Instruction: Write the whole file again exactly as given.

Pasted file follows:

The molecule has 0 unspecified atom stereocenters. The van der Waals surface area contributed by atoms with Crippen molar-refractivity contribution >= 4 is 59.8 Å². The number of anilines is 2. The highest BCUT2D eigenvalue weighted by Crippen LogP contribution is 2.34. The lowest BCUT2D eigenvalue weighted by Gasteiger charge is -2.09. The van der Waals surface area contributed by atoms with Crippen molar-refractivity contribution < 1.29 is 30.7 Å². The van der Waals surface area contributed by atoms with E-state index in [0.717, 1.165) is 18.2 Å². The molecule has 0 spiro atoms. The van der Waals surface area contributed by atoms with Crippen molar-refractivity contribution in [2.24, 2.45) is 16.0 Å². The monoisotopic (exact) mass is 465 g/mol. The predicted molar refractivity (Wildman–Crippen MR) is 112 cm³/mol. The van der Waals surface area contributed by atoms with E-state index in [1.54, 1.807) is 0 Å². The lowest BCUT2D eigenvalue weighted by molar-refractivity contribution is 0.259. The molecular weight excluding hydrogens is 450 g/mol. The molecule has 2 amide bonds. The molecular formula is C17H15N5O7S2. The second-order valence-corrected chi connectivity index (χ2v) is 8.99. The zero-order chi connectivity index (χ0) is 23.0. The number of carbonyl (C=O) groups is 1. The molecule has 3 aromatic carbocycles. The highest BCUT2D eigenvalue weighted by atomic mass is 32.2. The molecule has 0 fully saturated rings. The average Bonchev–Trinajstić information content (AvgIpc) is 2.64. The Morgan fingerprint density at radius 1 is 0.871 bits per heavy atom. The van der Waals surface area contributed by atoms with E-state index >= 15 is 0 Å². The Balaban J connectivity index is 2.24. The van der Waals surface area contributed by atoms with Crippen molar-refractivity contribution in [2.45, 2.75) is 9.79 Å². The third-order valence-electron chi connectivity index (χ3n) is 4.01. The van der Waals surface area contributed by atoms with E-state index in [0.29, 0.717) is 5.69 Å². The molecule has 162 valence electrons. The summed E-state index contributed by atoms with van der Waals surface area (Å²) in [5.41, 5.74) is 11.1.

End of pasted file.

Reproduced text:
The molecule has 0 unspecified atom stereocenters. The van der Waals surface area contributed by atoms with Crippen molar-refractivity contribution >= 4 is 59.8 Å². The number of anilines is 2. The highest BCUT2D eigenvalue weighted by Crippen LogP contribution is 2.34. The lowest BCUT2D eigenvalue weighted by Gasteiger charge is -2.09. The van der Waals surface area contributed by atoms with Crippen molar-refractivity contribution < 1.29 is 30.7 Å². The van der Waals surface area contributed by atoms with E-state index in [0.717, 1.165) is 18.2 Å². The molecule has 0 spiro atoms. The van der Waals surface area contributed by atoms with Crippen molar-refractivity contribution in [2.24, 2.45) is 16.0 Å². The monoisotopic (exact) mass is 465 g/mol. The predicted molar refractivity (Wildman–Crippen MR) is 112 cm³/mol. The van der Waals surface area contributed by atoms with E-state index in [1.54, 1.807) is 0 Å². The lowest BCUT2D eigenvalue weighted by molar-refractivity contribution is 0.259. The molecular weight excluding hydrogens is 450 g/mol. The molecule has 2 amide bonds. The molecular formula is C17H15N5O7S2. The second-order valence-corrected chi connectivity index (χ2v) is 8.99. The zero-order chi connectivity index (χ0) is 23.0. The number of carbonyl (C=O) groups is 1. The molecule has 3 aromatic carbocycles. The highest BCUT2D eigenvalue weighted by atomic mass is 32.2. The molecule has 0 fully saturated rings. The average Bonchev–Trinajstić information content (AvgIpc) is 2.64. The Morgan fingerprint density at radius 1 is 0.871 bits per heavy atom. The van der Waals surface area contributed by atoms with E-state index >= 15 is 0 Å². The Balaban J connectivity index is 2.24. The van der Waals surface area contributed by atoms with Crippen molar-refractivity contribution in [2.45, 2.75) is 9.79 Å². The third-order valence-electron chi connectivity index (χ3n) is 4.01. The van der Waals surface area contributed by atoms with E-state index in [0.29, 0.717) is 5.69 Å². The molecule has 162 valence electrons. The summed E-state index contributed by atoms with van der Waals surface area (Å²) in [5.41, 5.74) is 11.1.